Psychologist: Those who share unverified info lack self-esteem

  • Nation
  • Friday, 23 Dec 2016

Virtual unreality: Be mindful of potential lies or hoaxes on the Internet.

KUALA LUMPUR: We all know that person. He or she relentlessly shares alarming hoax messages, unverified photos of fake food in China or links to shoddy websites.

Most people who actively share unverified information on social media may be doing so because they want to feel relevant and “connected” to their group, said one of Malaysia’s leading psychologists.

Malaysian Mental Health Association deputy president Datuk Dr Andrew Mohanraj believes that while some avid news sharers lack online savvy, most may be doing so due to a lack of self-esteem.

“People generally want to be emotionally connected and stay relevant to their family, friends and contacts. Forwarding messages, which they think can be useful to others, is one way of doing that.

“This practice is probably seen more in people who have lower self-esteem and who want to be the first in breaking sensational news to others,” Dr Andrew told The Star.

But in their excitement to share the news, they forego verifying the content or the authenticity of the source, he said.

He said most people who shared false information tend to be those who are new to social media, but there are also other groups that share hoaxes for different reasons.

Dr Andrew said studies have also found a separate group of netizens who share hoaxes for fun. They are mostly “bored and unoccupied”, or have a personal agenda.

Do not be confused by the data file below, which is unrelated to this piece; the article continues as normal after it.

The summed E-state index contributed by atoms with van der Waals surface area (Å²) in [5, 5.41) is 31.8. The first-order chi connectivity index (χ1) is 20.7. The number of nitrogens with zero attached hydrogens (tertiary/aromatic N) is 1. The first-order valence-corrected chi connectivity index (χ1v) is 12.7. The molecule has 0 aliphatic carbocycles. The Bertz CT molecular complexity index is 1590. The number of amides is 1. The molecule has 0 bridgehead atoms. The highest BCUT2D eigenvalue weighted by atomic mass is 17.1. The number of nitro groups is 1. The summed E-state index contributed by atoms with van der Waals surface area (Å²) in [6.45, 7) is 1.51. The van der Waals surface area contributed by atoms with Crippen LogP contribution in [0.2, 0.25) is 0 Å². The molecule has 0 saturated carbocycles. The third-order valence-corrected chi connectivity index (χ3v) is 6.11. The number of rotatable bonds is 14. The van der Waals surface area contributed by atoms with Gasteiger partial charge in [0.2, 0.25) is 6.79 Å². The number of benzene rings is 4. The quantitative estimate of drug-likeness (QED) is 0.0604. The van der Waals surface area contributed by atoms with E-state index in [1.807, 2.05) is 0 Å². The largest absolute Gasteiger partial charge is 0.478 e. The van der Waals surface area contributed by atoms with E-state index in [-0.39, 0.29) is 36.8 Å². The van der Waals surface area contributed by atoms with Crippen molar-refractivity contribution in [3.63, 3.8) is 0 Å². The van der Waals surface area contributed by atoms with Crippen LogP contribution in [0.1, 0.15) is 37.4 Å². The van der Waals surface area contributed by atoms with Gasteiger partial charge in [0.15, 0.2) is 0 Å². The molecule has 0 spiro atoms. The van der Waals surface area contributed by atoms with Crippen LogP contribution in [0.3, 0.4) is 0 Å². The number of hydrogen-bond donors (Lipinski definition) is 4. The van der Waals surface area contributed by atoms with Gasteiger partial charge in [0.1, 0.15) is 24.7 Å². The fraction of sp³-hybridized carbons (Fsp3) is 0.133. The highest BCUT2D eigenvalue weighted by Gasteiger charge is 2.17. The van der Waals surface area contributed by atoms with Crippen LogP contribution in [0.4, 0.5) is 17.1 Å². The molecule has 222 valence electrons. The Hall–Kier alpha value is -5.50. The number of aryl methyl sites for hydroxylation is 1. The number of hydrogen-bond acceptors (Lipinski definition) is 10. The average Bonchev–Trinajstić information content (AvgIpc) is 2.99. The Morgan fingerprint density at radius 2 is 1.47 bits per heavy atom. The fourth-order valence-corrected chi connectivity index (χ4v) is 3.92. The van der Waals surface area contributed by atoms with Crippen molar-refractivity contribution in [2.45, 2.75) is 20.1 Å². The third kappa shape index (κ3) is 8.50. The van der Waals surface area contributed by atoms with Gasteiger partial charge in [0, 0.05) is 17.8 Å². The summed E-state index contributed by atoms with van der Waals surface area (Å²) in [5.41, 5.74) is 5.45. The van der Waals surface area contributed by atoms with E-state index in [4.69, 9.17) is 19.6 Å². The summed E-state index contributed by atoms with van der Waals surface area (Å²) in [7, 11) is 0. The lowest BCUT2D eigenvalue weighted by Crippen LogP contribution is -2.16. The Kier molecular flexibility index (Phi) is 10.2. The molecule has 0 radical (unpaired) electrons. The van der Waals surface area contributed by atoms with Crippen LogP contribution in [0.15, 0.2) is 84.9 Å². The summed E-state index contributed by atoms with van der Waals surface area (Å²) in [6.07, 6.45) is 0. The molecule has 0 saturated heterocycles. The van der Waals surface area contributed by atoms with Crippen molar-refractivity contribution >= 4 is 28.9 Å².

“There are people who fully realise that a certain piece of news is fake but send it on anyway. These people can have their own agenda and enjoy evoking emotions of anger and disgust in others,” he said.

He said studies showed that most false news stories propagated were the ones that evoked anger, disgust or sadness, rather than joy.

“This means the fake news forwarded can contribute towards suspicion, distrust, fear and social unrest. People who forward any news to others must be accountable for the potential implications arising from the dissemination of such messages,” he said.

A Pew Research Centre poll found that in the United States, 23% of Americans said they have shared made-up news stories, either knowingly or not.

More than half of Americans said they encountered fake news on their social media news feeds on a daily basis, and the poll also found that this has caused about 88% of the populace to be confused over facts.

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